anonymous
  • anonymous
vectors again and again
Mathematics
  • Stacey Warren - Expert brainly.com
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SOLVED
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chestercat
  • chestercat
I got my questions answered at brainly.com in under 10 minutes. Go to brainly.com now for free help!
anonymous
  • anonymous
use vector to find the point that lies two thirds of the way from point P(4,3,0) to Q(1,-3,3)
Psymon
  • Psymon
Use points P and Q to make a component vector. Find the magnitude of this vector. Then multply the magnitude of the vector by the appropriate amount so that the magnitude is 2/3 of the original.
anonymous
  • anonymous
ok so it will be <-3,-6,3> then magnitude would be 3sqrt(2)

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anonymous
  • anonymous
now i am confused
anonymous
  • anonymous
3 sqrt(6) ****
Psymon
  • Psymon
\[\sqrt{9+36+9}= \sqrt{54}=3\sqrt{6} \]Lol, you corrected it.
anonymous
  • anonymous
haha i noticed that error after
Psymon
  • Psymon
So now all we need to do is multiply this magnitude by 2/3.
anonymous
  • anonymous
2 sqrt(6)
Psymon
  • Psymon
I guess I was looking at the question. That is the distance from the point P to the point 2/3 of the way there. I guess I thought the question was different at first.
anonymous
  • anonymous
oh so you know how to solve it?
Psymon
  • Psymon
Guess not x_x I didnt read the question well enough. I could probably figure it out, but the others out there would knwo what to do immediately where I have to think, haha.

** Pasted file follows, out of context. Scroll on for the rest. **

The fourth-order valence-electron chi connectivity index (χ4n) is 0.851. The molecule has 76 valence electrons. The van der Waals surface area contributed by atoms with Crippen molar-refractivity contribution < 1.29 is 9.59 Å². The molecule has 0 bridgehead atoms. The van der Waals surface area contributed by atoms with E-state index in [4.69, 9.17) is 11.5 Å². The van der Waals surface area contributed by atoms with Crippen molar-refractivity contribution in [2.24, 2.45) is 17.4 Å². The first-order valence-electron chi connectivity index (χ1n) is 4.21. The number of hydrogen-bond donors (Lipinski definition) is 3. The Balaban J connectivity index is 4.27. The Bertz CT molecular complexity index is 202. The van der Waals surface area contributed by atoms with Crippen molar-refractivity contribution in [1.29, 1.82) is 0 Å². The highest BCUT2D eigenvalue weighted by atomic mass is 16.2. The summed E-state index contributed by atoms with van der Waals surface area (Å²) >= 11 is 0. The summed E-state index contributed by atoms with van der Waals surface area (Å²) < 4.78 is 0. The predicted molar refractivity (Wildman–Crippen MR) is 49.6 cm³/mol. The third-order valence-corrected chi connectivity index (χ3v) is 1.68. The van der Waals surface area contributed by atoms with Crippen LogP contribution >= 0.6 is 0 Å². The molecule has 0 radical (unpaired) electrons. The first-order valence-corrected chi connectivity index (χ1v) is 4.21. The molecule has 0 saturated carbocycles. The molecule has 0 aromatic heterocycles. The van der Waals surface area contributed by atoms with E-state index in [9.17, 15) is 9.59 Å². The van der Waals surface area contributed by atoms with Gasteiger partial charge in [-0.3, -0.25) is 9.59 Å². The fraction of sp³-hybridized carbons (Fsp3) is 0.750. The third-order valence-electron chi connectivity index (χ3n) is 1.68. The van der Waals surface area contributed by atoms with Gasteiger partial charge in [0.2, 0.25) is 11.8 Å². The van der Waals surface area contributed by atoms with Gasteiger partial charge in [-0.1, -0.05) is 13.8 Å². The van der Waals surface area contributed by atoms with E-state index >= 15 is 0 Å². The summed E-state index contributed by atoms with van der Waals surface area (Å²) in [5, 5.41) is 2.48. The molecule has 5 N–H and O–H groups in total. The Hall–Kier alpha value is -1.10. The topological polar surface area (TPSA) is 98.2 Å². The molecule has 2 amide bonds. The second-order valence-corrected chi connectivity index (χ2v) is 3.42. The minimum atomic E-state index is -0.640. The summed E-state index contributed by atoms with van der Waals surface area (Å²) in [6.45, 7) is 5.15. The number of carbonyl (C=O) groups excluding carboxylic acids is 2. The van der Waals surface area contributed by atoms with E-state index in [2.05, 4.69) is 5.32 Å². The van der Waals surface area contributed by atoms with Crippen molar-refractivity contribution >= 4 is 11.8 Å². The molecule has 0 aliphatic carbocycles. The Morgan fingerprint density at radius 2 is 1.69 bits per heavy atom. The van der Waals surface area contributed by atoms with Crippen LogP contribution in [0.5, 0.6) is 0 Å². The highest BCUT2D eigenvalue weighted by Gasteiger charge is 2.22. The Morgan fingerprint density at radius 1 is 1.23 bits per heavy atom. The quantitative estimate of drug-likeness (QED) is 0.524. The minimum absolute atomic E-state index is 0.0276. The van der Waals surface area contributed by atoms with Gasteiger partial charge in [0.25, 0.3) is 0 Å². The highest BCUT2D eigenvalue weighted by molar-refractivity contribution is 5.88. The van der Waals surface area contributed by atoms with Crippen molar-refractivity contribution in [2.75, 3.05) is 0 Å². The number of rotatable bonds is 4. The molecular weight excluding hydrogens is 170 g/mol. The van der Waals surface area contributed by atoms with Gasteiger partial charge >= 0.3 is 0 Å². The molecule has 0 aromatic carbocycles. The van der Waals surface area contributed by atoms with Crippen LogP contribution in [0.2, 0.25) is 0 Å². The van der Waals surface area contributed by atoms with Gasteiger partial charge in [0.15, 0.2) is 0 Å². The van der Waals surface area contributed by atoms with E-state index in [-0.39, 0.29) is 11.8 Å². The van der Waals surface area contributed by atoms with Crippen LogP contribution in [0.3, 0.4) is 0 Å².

anonymous
  • anonymous
haha ok
Psymon
  • Psymon
Yeah, I have an answer, but who knows, lol.
anonymous
  • anonymous
i know the answer but not the way
Psymon
  • Psymon
If you got the answer, then id like to see. I wanna see how miserably far off I am xDD
anonymous
  • anonymous
(2,-1,2) is the answer but i don't know how to get there
Psymon
  • Psymon
Yeah, thats what I got x_x My way worked but I doubt its the proper method xD
anonymous
  • anonymous
not to worry, help me how you got there
Psymon
  • Psymon
Yeah, sure. Well, I did what we did at first, found the component vector of <-3.-6,3> I realized thattheres no reason to find the magnitude, all we need to do is multiply these 3 points by 2/3. So this gives us <-2, -4, 2>. Now this helps us get 2/3 of the distance, but we're still not at the spot of our original vector. In order to get back, I added back onto to our vector what I took away in order to get the component vector. We did <1-4, -3-3, 3-0> So instead I added back 4, added back 3, added back 0. That way Im now lined up with where I was lined up originally. So added those figures to the 2/3 vector I have, I do <-2 + 4, -4 + 3, 2 + 0>, which gets us <2, -1, 2> Not the best method, but it worked x_x
ganeshie8
  • ganeshie8
drawing wud help visualize
Psymon
  • Psymon
|dw:1378185395072:dw|
ganeshie8
  • ganeshie8
thats the oly method thats simple enough i guess, basically we just did this here :- OP + 2/3 PQ O is the origin
anonymous
  • anonymous
|dw:1378185557539:dw|
ganeshie8
  • ganeshie8
draw 2/3 PQ also put the initial point at origin
anonymous
  • anonymous
|dw:1378185679578:dw|
ganeshie8
  • ganeshie8
next, add OP and 2/3 PQ using parallelogram law
ganeshie8
  • ganeshie8
that gives geometrically the required point
anonymous
  • anonymous
|dw:1378185732167:dw|
Psymon
  • Psymon
|dw:1378185626689:dw|
anonymous
  • anonymous
guys tbh, i am so confused, how do you know that op + 2/3 pq = the point 2/3 from p towards q
Psymon
  • Psymon
|dw:1378185801120:dw|
ganeshie8
  • ganeshie8